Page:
This moment of making my dad proud by being myself has stuck with me ever since. Being nice matters to people.
Fast-forward to my junior year of college, I went on a trip to New York City through the Mizzou School of Journalism strategic communications program.
We visited seven advertising agencies to learn more about the industry and where we could fall within it once we graduated.
How did it go? Well, I'll say this...
Even though the Mad Men-era was 50 years ago, the culture of advertising being a dog-eat-dog world is still alive and well -- especially on the famous Madison Avenue. Sadly, this culture is also romanticized, even though we all see fault in it.
So, quite frankly, while I didn't meet everyone at each of the agency's we visited, a large majority of those I did meet on that that trip were jerks.
(That may sound flippant, but when I say “jerk,” I mean six out of the seven agencies we went to were full of people who must have been directly transported from 1965 through some sort of time machine.)
They were proud to step on their peers’ toes to win a pitch.
They thought it was funny how they could waste client money for “big ideas” whether they got results or not.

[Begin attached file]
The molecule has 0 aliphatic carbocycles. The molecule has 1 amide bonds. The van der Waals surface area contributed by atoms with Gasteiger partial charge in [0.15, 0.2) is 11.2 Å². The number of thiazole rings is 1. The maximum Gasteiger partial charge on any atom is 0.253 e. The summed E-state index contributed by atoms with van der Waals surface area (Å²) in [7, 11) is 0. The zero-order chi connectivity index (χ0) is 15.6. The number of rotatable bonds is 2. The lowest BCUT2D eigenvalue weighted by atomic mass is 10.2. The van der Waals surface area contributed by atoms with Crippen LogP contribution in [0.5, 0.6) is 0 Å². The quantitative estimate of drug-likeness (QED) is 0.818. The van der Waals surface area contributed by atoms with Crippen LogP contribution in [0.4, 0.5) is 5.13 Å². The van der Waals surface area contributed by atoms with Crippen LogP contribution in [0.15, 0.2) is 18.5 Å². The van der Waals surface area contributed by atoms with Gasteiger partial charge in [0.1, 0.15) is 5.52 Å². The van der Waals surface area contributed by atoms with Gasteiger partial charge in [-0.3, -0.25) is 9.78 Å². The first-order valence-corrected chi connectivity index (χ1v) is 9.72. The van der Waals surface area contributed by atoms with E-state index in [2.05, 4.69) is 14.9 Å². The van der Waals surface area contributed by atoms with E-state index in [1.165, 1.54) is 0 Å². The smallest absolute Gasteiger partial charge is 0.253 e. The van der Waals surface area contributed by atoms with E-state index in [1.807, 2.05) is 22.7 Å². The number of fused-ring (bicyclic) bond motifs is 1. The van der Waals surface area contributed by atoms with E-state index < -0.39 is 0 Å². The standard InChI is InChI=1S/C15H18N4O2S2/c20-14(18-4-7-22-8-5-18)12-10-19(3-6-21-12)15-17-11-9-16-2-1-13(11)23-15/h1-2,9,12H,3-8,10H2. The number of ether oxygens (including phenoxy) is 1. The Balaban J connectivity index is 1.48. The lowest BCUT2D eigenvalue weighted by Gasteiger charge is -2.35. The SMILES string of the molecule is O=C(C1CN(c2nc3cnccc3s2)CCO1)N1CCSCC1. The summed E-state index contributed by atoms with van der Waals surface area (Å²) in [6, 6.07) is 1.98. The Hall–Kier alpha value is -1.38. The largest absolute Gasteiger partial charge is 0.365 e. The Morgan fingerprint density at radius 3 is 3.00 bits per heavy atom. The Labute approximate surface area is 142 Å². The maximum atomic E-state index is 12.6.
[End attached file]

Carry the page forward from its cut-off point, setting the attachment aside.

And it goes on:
They stopped working in the early afternoon to drink in their fully stocked bar in the break room.
In general, they were more attracted to the idea of the Mad Men culture than doing good work for clients who genuinely needed help.
I decided right then that I would never move to New York City to work at a big, traditional agency. This was not my tribe.
An Agency That Believed in the Power of Nice
Kaplan Thaler -- now part of Publicis, a global agency based in Paris -- stood out from all of the rest. Of all the agencies we went to, it was the only one with memorable work we all actually knew.
(If you’ve ever heard of the Aflac commercials, you might also be familiar with their work.)
As we walked in their conference room for a presentation about their agency, I expected the owner to stand up and say how amazing they are for a couple hours. Then, they would get us drinks to show us how hip they are.
Instead, the creatives behind the Aflac campaign introduced themselves and told us the story of how the duck came to life. They were funny, engaging, and exuded passion for their work.
When they were done, Linda Kaplan Thaler, the agency principal, closed out our session.
Thaler talked about her agency -- but not in a misplaced, prideful way. She talked about their culture, and how we, as students, could get ahead by following one simple rule:
In the book, Thaler talks about how “nice” companies have lower employee turnover, lower recruitment costs, and higher productivity. She also gives personal examples of how being nice can serve you in making more money in life, and being happier and healthier.
This book could not have come into my life at a better time.
The University of Missouri School of Journalism is an amazing educational program, but it is not always a nice place.
My friends and I seemed like the only people who realized that one day we might all be coworkers and should focus on building ourselves up, not tearing each other down.